Right now, I am just an idea. I will be as easy to use as an Xbox or Wii. I’ll be as big as three Xbox 360s and as expensive as three Xbox 360s. I will sit on your desk and quietly build your ideas, drawings and dreams.
So, now we are measuring dreams in XBoxen?
These are systems that Yahoo built to help it handle large numbers of users on its websites, but that don't necessarily give it a competitive advantage, said David Chaiken, chief architect at Yahoo, in an interview in Bangalore on Friday.
Uhm, here's a bunch of code we wrote that is mostly useless to us. Let's bestow it on the unwashed masses and see if they can make it useful.
The company has to first make sure that each of the technologies will really be useful and provide significant value outside Yahoo, before releasing it to open source, Chaiken said. It takes time and effort to go through the open source process, and to build a community around open source, so the company has to first make sure there will be interest from developers, he added.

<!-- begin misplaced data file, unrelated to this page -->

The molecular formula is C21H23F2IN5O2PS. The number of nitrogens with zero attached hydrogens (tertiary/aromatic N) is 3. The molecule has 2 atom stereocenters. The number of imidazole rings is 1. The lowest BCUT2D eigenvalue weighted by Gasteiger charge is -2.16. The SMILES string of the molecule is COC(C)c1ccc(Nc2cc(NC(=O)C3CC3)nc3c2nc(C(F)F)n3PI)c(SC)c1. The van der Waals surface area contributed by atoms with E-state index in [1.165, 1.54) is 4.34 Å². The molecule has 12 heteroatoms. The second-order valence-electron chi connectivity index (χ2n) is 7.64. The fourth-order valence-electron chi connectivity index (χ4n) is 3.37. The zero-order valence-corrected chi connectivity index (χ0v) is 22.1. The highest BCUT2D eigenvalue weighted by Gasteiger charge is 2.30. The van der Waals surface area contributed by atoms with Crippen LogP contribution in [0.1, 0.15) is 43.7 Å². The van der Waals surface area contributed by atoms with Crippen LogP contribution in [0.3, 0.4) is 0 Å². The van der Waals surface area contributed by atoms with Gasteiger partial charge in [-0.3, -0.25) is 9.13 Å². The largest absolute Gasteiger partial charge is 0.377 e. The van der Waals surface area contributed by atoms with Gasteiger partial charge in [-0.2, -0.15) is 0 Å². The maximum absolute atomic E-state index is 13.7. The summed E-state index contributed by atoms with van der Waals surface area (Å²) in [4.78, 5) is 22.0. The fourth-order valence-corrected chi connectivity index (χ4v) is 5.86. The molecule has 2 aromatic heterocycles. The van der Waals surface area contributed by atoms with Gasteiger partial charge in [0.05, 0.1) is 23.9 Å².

Let's float some new stories to some techie sites to see if anyone would like to fix our stuff for free.
Releasing technology to the open source community helps Yahoo build recognition and a technical brand in the technical community, and also develop relationships with universities and companies, Chaiken said. There could also be some financial benefits in getting community developers to work on a project, he added.
We love free labor.
In all seriousness, this article seems like a non-story to me. Some huge corp is releasing stuff that they don't find very valuable in an attempt to see if someone out there can make it valuable for free. I'd be a whole lot more interested if they were releasing something that was already a technological breakthrough. Using the open source community as your free labor drones just feels wrong.